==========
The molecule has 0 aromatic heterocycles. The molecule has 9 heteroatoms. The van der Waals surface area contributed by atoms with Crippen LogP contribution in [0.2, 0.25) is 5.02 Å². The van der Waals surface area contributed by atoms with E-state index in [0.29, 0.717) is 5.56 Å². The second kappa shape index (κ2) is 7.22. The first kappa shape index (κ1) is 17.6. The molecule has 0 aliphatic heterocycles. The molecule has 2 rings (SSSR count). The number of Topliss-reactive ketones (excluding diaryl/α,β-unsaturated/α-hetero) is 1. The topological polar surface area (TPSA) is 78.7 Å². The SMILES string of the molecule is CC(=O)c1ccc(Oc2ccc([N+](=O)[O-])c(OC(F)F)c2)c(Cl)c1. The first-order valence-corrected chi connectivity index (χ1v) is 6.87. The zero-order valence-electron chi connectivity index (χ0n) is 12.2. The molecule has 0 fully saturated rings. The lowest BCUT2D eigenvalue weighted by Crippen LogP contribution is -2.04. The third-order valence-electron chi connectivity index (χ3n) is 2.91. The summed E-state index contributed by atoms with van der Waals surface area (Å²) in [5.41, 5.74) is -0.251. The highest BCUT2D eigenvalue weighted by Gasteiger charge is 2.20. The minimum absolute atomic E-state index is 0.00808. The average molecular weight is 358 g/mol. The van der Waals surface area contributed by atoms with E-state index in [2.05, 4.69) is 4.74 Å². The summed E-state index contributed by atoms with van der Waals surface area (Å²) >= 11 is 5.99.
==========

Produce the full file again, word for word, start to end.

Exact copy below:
The molecule has 0 aromatic heterocycles. The molecule has 9 heteroatoms. The van der Waals surface area contributed by atoms with Crippen LogP contribution in [0.2, 0.25) is 5.02 Å². The van der Waals surface area contributed by atoms with E-state index in [0.29, 0.717) is 5.56 Å². The second kappa shape index (κ2) is 7.22. The first kappa shape index (κ1) is 17.6. The molecule has 0 aliphatic heterocycles. The molecule has 2 rings (SSSR count). The number of Topliss-reactive ketones (excluding diaryl/α,β-unsaturated/α-hetero) is 1. The topological polar surface area (TPSA) is 78.7 Å². The SMILES string of the molecule is CC(=O)c1ccc(Oc2ccc([N+](=O)[O-])c(OC(F)F)c2)c(Cl)c1. The first-order valence-corrected chi connectivity index (χ1v) is 6.87. The zero-order valence-electron chi connectivity index (χ0n) is 12.2. The molecule has 0 fully saturated rings. The lowest BCUT2D eigenvalue weighted by Crippen LogP contribution is -2.04. The third-order valence-electron chi connectivity index (χ3n) is 2.91. The summed E-state index contributed by atoms with van der Waals surface area (Å²) in [5.41, 5.74) is -0.251. The highest BCUT2D eigenvalue weighted by Gasteiger charge is 2.20. The minimum absolute atomic E-state index is 0.00808. The average molecular weight is 358 g/mol. The van der Waals surface area contributed by atoms with E-state index in [2.05, 4.69) is 4.74 Å². The summed E-state index contributed by atoms with van der Waals surface area (Å²) >= 11 is 5.99.